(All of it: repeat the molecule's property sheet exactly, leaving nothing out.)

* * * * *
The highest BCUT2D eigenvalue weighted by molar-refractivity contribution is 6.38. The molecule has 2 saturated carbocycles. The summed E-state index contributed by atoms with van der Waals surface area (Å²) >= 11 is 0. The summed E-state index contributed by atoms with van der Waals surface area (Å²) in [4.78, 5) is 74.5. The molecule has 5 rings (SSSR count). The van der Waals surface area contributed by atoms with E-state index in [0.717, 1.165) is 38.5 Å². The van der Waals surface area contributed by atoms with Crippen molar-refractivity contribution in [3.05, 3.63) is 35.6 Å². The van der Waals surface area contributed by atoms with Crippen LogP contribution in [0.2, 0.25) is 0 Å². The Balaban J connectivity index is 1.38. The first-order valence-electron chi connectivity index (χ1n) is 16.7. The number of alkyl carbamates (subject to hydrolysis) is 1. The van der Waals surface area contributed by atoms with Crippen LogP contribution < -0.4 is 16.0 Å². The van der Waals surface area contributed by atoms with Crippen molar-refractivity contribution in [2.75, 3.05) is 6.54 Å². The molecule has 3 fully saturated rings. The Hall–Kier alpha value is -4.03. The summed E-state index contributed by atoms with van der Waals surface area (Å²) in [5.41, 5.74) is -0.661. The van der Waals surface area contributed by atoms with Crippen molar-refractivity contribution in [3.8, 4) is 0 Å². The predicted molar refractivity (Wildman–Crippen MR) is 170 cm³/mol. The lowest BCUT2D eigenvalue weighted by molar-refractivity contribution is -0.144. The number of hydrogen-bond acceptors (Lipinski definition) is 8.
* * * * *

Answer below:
The highest BCUT2D eigenvalue weighted by molar-refractivity contribution is 6.38. The molecule has 2 saturated carbocycles. The summed E-state index contributed by atoms with van der Waals surface area (Å²) >= 11 is 0. The summed E-state index contributed by atoms with van der Waals surface area (Å²) in [4.78, 5) is 74.5. The molecule has 5 rings (SSSR count). The van der Waals surface area contributed by atoms with E-state index in [0.717, 1.165) is 38.5 Å². The van der Waals surface area contributed by atoms with Crippen molar-refractivity contribution in [3.05, 3.63) is 35.6 Å². The van der Waals surface area contributed by atoms with Crippen LogP contribution in [0.2, 0.25) is 0 Å². The Balaban J connectivity index is 1.38. The first-order valence-electron chi connectivity index (χ1n) is 16.7. The number of alkyl carbamates (subject to hydrolysis) is 1. The van der Waals surface area contributed by atoms with Crippen LogP contribution < -0.4 is 16.0 Å². The van der Waals surface area contributed by atoms with Crippen molar-refractivity contribution in [2.75, 3.05) is 6.54 Å². The molecule has 3 fully saturated rings. The Hall–Kier alpha value is -4.03. The summed E-state index contributed by atoms with van der Waals surface area (Å²) in [5.41, 5.74) is -0.661. The van der Waals surface area contributed by atoms with Crippen molar-refractivity contribution in [3.8, 4) is 0 Å². The predicted molar refractivity (Wildman–Crippen MR) is 170 cm³/mol. The lowest BCUT2D eigenvalue weighted by molar-refractivity contribution is -0.144. The number of hydrogen-bond acceptors (Lipinski definition) is 8.